ISAS curates all of the materials generated by the nationally known FAI-270 Project. This project conducted excavations on over 150 sites in the American Bottom area. Additionally, ISAS curates materials from over 3,000 other Illinois archaeological sites including Cahokia.
ISAS is a repository for many historical documents pertaining to the long association with the Illinois Archaeological Survey (IAS). The Survey is one of the country's oldest professional organizations, and these documents are a critical resource for understanding the development of North American Archaeology. In addition, the Charles J. Bareis Library, specializing in Cultural Resource Management (CRM) related documents and Eastern Woodlands archaeology, is maintained at the program offices. The recent acquisition of movable shelving units (SpacesaverTM) has greatly increased the storage capacity of our curation facilities. Due to the increased volume of additional collections from recent excavations, this storage furniture was necessary. For example, the Hoxie and the Janey B. Goode sites (both still on-going) together generated about 500 cubic feet of artifacts, not including associated documents.
Curation staff members at ISAS have re-housed our photographic records into archival-quality sleeves and boxes, including prints, slides, and negatives numbering about 94,530 as of 2/2009. Presently, we are cataloging and re-housing associated archaeological documents into acid-free file folders and boxes. There is a large backlog due to the increased pace of both recent excavations and accessions of 1980s and 1990s documents.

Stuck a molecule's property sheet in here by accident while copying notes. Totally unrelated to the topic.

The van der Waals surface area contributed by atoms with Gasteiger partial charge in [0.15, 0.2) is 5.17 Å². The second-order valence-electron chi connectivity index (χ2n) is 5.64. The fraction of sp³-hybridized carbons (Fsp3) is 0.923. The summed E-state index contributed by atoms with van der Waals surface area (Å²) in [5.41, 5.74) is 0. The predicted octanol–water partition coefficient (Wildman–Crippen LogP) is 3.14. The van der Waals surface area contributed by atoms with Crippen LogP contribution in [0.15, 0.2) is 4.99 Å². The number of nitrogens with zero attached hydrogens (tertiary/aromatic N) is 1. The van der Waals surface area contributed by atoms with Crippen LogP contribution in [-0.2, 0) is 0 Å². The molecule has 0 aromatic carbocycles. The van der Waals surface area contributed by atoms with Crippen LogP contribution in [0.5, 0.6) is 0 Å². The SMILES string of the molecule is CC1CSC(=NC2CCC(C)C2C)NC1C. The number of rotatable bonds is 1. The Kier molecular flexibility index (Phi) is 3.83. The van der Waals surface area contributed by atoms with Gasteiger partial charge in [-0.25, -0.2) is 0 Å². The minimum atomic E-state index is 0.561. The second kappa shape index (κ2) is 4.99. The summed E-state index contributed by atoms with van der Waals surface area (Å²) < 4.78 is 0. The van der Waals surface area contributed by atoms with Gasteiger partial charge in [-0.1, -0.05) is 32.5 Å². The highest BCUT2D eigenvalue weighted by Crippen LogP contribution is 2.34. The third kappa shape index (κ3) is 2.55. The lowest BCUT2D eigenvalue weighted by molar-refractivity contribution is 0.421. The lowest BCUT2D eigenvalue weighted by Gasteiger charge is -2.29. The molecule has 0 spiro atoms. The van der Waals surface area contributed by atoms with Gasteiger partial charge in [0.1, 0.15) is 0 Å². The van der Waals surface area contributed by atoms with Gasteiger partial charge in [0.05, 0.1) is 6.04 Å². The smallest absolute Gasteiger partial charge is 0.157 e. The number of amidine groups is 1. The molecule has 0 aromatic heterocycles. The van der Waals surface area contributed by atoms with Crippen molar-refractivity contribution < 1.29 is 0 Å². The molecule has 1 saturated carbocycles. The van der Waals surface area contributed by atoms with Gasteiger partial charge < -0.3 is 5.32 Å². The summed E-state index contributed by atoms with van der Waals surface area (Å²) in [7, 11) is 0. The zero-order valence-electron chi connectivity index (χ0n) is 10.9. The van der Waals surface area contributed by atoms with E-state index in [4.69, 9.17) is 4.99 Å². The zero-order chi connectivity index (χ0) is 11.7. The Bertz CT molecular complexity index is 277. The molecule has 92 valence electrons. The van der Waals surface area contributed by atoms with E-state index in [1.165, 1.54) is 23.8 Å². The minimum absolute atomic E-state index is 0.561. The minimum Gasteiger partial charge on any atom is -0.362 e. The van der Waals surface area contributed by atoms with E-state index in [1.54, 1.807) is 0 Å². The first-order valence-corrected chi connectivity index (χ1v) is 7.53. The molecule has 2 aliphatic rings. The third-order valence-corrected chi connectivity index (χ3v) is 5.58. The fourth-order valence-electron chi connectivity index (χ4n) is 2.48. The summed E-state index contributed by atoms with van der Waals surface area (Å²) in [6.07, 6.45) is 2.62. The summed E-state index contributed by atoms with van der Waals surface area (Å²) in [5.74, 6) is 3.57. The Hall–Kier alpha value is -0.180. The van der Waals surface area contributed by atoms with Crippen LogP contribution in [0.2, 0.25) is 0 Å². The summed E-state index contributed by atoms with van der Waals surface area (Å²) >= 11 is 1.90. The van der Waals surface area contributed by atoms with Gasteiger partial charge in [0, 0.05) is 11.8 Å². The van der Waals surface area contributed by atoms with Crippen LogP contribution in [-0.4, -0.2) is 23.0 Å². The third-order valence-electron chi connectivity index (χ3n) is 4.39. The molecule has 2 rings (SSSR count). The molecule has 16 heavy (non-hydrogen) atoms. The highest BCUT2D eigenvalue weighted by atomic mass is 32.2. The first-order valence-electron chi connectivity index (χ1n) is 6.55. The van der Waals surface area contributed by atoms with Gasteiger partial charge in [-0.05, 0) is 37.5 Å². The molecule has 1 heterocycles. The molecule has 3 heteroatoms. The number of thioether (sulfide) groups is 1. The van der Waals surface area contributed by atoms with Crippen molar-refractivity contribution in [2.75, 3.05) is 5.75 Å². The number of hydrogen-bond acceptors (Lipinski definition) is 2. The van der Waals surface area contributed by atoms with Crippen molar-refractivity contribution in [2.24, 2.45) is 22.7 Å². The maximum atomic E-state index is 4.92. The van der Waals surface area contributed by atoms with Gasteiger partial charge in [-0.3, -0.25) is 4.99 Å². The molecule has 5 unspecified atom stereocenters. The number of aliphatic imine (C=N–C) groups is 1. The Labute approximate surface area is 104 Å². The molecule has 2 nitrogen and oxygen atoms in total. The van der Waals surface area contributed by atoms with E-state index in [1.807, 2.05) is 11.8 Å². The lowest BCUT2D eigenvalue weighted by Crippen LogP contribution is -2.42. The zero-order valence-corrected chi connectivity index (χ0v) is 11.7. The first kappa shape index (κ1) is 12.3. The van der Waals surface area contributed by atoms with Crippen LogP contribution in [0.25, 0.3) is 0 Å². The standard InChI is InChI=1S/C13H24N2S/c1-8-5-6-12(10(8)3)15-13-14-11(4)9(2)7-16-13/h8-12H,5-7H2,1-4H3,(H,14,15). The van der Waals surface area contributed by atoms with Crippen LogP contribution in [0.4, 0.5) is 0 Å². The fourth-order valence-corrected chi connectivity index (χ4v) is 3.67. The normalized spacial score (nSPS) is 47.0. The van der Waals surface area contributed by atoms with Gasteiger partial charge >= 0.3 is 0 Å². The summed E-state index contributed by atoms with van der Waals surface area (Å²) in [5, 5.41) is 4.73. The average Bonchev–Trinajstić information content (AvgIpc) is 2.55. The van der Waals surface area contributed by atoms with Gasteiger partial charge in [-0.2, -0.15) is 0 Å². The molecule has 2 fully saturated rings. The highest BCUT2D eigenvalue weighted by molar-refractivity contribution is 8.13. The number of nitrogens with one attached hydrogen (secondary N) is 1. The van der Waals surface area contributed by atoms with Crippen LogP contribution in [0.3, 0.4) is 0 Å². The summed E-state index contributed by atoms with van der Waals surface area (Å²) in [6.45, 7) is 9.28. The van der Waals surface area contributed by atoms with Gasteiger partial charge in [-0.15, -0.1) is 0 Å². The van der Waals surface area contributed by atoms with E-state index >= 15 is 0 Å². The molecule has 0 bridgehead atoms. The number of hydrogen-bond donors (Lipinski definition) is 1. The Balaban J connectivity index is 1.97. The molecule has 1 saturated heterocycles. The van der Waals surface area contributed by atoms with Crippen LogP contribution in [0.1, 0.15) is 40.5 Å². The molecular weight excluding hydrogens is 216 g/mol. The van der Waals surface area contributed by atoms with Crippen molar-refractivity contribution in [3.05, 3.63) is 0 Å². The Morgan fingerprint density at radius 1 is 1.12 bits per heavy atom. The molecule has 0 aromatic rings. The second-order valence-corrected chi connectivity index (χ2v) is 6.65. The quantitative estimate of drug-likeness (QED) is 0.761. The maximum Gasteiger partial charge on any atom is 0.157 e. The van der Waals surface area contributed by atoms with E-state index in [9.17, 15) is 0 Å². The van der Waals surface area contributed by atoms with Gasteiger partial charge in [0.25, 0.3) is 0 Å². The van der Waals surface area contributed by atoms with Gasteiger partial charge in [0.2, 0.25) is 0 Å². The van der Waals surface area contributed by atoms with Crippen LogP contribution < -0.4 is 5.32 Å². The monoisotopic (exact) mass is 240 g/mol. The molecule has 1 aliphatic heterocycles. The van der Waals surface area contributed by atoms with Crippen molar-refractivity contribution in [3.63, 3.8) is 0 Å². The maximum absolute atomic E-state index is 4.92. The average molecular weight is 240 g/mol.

To help alleviate space problems, ISAS has taken the lead in Illinois by deaccessioning 600 boxes of collections in the last six years, mostly consisting of fire-cracked rock, soil samples, and modern chert samples totaling more than 1,500 pounds. Future collection strategies will negate the need to keep such samples on the shelves by careful lab analysis, then discarding. Additionally, ISAS installed Spacesaver brand archival-quality movable shelving in current curation rooms at a cost of $139,000 borne almost entirely by IDOT. As of February 2009, ISAS houses about 17,000 boxes.
We have improved climate control mostly with IDOT funding. In spring 2005, we installed a new centralized cooling unit in our auxiliary library room. In April 2007, a new cooling unit was installed that services our high security room. In summer 2008 new centralized cooling was installed in room our storage room that previously had no cooling, and walls were augmented. In 2007 and 2008 new roofing was added to the entire Nuclear Physics Lab, funded by the University.
A major focus of our program development is to continue and enhance our curation facilities in order to encourage future scholarly and student research. In addition, the staff continues to facilitate interaction with other University units, such as the Spurlock Museum, the Krannert Art Museum, the Illinois Geological Survey, the library and others, to both further the professional management and curation of its collections and to make those collections available to research communities and the public.
The 2003 acquisition of 1500 boxes of artifacts & documents, and the comparative faunal collection from the Department of Anthropology is a wonderful archaeological resource. The faunal collection will help ISAS staff to identifanimal bones and shells from archaeological sites. Such a collection is integral to our understanding of diet, environmental exploitation, and shell & bone artifacts by people in the past. The 2005 acquisition from the Center for American Archaeology represents some 5,000 boxes of artifacts and associated documents. ISAS now curates the collection generated by Warren K. Moorehead, including his seminal excavations of Cahokia from the 1920s.
ISAS is committed to responsible stewardship of artifacts and documents so they will be available for research, teaching, and public outreach for years to come. One of the key legislative directives that ISAS adheres to is 36 CFR Part 79, Curation of Federally-Owned and Administered Archaeological Collections. The text of this seminal legislation is available here:
The following ISAS policies are available upon request. Please contact Dr. Laura Kozuch, curator (217) 333-0263:
For more information on archaeological curation: